5. I’m not disagreeing. That is the game of war and revolution. However if the dice had rolled the other way perhaps Stučka would be thought of today as another Kārlis Ulmanis? To us Ulmanis was a dictator, typical of 1930s’ Europe, however to many Latvians he remains a sort of flawed hero. If the Soviet-Nazi Pact had not changed things what would he have become? Ever more authoritarian or fascistic? A sort of Baltic Mussolini? History is full of what-ifs I suppose.

          2. I disagree with your assertion that ‘If you don’t speak a language fluently that means that you don’t care about it.’ The study I references clearly demonstrates that, though most Irish people don’t speak Irish, most want it to survive in the Gaeltacht or be restored.

            1. Their “wanting” helps as much as prayers to “god”.
              If you’re not learning and speaking the language yourself – you’re not helping.

              1. This majority still cares about the language – the point I made earlier, though they may not be helping practically.

                Can I ask how Latvian has been so successful with migrants and the children of migrants into Latvia? Is this because of the Education system or are there other factors?

              2. A language must be spoken by people to be alive – that’s why “passive supporters” (who also force Irish speakers to speak English) do nothing to help.

                Also it’s hard to motivate your kids to learn a language when they see that you haven’t bothered to learn it yourself and don’t communicate with them in it.

              3. Do you know why Latvian has been adopted by so many migrants and their children? I’m just wondering is this down to the education system or do adults actually make the effort to learn Latvian?
                My experience is that children are much more successful as learning a second ( & third…) language than monolingual adults who often fail to achieve conversational fluency in a second language.

              4. The comparison is hardly fair. Try to imagine Jānis coming to Éire and finding that at least as much Irish as English was being spoken in the streets of Dublin (or wherever), that all the local TV, Radio, newspapers and mags etc. were 95% Irish language, that all the road signs, official notices and shop signs etc. were in Irish, and so on; I think that he would have learned some Irish by now, hell even many Englishmen would have at least have picked up a few key words and phrases after a week or two. In that sort of environment you’d have to spend a lot of energy shutting the language out so as not to learn anything. But of course it’s not like that is it? Otoh afaik that’s pretty much what you’d find if you turned up in Rīga tomorrow. (J. please confirm?)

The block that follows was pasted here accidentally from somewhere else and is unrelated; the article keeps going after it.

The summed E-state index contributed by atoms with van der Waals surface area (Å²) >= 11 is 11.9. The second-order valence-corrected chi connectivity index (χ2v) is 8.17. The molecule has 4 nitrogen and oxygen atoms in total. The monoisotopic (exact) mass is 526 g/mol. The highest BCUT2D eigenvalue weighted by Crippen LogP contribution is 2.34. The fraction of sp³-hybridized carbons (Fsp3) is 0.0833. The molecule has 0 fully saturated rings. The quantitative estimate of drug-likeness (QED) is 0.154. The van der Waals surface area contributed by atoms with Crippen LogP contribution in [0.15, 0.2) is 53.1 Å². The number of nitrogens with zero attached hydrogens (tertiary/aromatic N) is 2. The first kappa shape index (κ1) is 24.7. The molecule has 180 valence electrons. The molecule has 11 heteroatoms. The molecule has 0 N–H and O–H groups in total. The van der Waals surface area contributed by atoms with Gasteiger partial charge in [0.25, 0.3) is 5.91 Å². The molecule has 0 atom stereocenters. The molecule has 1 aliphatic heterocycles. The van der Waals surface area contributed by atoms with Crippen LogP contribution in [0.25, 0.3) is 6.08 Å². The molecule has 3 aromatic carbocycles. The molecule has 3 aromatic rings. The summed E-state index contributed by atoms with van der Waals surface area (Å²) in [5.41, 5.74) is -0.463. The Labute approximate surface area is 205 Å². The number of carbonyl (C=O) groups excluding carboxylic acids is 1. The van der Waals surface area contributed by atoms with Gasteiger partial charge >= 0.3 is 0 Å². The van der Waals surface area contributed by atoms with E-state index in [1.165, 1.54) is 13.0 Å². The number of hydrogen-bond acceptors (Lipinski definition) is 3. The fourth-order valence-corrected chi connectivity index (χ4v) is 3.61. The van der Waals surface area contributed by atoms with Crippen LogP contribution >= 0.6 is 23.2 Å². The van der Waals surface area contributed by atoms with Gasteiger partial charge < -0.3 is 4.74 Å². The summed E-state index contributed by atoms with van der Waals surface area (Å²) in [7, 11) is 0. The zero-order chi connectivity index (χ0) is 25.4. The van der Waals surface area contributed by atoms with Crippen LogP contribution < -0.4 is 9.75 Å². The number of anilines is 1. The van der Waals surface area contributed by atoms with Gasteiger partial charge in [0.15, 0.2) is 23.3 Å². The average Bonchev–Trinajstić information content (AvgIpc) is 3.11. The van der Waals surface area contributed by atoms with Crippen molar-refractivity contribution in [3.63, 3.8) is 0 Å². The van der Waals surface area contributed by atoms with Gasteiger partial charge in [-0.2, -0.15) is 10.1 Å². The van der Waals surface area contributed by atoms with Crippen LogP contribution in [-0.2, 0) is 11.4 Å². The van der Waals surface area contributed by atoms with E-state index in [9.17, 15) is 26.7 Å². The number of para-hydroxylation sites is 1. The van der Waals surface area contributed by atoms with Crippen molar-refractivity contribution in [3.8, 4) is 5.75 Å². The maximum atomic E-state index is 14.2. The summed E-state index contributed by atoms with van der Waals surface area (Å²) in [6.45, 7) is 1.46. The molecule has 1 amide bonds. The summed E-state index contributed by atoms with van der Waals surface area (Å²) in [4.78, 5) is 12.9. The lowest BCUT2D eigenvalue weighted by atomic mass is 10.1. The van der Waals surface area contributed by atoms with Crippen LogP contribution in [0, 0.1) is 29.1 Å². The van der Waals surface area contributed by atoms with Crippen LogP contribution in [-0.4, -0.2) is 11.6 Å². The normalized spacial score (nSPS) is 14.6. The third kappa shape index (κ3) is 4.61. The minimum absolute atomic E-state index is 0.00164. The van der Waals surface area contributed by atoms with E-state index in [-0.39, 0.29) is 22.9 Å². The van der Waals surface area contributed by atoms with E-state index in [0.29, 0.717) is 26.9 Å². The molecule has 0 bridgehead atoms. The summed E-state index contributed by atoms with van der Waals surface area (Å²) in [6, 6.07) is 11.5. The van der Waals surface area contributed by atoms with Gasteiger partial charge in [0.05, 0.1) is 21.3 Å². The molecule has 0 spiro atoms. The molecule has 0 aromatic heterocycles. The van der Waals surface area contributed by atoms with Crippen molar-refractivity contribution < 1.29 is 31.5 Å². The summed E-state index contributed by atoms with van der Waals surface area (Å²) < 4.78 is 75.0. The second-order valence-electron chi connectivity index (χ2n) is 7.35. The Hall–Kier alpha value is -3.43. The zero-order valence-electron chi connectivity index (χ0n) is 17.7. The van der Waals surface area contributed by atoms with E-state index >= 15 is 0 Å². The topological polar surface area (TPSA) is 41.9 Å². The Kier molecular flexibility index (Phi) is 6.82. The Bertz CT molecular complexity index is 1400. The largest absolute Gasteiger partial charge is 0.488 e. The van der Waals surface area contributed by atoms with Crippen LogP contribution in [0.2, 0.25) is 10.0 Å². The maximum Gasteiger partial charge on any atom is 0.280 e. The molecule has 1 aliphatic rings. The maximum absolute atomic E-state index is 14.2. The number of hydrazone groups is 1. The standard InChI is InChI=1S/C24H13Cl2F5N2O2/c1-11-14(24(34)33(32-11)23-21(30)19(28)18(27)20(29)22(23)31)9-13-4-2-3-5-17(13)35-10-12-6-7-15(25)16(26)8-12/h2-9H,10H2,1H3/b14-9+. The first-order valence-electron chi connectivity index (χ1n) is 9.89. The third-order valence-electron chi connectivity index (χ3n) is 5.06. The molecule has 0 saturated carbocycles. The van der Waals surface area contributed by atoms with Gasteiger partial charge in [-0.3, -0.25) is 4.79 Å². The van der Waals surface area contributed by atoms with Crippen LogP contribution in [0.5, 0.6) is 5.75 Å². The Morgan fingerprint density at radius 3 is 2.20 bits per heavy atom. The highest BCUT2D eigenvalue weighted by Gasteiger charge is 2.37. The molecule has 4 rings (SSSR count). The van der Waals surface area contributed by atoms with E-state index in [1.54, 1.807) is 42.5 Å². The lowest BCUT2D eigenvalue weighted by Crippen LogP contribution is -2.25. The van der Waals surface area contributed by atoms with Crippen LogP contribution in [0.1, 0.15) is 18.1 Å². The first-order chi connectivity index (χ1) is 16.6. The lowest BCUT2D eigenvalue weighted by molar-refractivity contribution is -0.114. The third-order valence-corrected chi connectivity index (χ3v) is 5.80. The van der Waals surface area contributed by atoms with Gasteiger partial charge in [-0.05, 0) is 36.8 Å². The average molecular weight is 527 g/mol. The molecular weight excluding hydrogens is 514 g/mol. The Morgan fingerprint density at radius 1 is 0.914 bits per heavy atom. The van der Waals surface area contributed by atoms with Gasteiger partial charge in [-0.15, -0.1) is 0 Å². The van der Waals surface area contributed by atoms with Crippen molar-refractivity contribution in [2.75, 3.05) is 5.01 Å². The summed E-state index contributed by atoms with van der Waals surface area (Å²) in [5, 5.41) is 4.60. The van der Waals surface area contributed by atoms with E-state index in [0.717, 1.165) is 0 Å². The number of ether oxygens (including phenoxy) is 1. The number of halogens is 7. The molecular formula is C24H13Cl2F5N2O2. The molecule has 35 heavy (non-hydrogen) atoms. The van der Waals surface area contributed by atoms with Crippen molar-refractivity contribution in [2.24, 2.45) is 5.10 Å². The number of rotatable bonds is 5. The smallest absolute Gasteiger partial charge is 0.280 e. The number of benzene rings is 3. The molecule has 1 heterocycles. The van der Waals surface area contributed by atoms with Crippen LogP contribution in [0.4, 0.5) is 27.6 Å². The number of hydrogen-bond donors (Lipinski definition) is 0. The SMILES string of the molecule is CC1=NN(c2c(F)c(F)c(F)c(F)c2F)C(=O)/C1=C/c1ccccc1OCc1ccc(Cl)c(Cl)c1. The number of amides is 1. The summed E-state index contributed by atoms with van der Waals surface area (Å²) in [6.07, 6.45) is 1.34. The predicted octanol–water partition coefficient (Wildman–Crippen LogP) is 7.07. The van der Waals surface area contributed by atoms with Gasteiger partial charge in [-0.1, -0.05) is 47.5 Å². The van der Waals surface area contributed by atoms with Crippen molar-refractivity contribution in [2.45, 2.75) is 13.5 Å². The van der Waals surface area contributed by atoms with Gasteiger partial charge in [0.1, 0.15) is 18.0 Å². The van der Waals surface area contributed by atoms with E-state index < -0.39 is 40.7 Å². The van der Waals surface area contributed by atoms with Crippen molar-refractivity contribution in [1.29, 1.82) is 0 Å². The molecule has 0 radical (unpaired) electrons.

Here’s a Latvian news site. Can you point me to an Irish equivalent (genuine request btw)?

                http://www.diena.lv/

  3. Otoh afaik that’s pretty much what you’d find if you turned up in Rīga tomorrow. (J. please confirm?)
    ———————
    Yes – you described the linguistic environment quite accurately.
    And also there are locals like me who simply refuse to speak Russian.

    Before I arrived in Ireland I expected to actually hear the Irish language in the streets of Dublin from time to time. (And I don’t think that it was an unreasonable expectation – it’s supposed to be ‘the first and national language’ and it’s also a compulsory subject at school – a normal person would expect to hear it)

    I was quite surprised to find out that it’s not spoken at all and I still have yet to hear a single conversation in Irish.

    News sites like
    http://www.delfi.lv and http://www.tvnet.lv are even more popular than diena.lv
    And they’re all private and don’t get funding from the state at all.

    That’s why I think that there’s no way in hell that 1.7 millions of people understand the language.
    That’s more than the number of native Latvian speakers and I don’t see privately owned media anywhere competing for that audience.

    1. Re. Latvian news sites. If this represents daily content creation it’s impressive for such a small population. I don’t think Ireland can even manage a daily Irish language newspaper or equivalent?

      I suppose you’ve all seen it, but maybe not Jānis …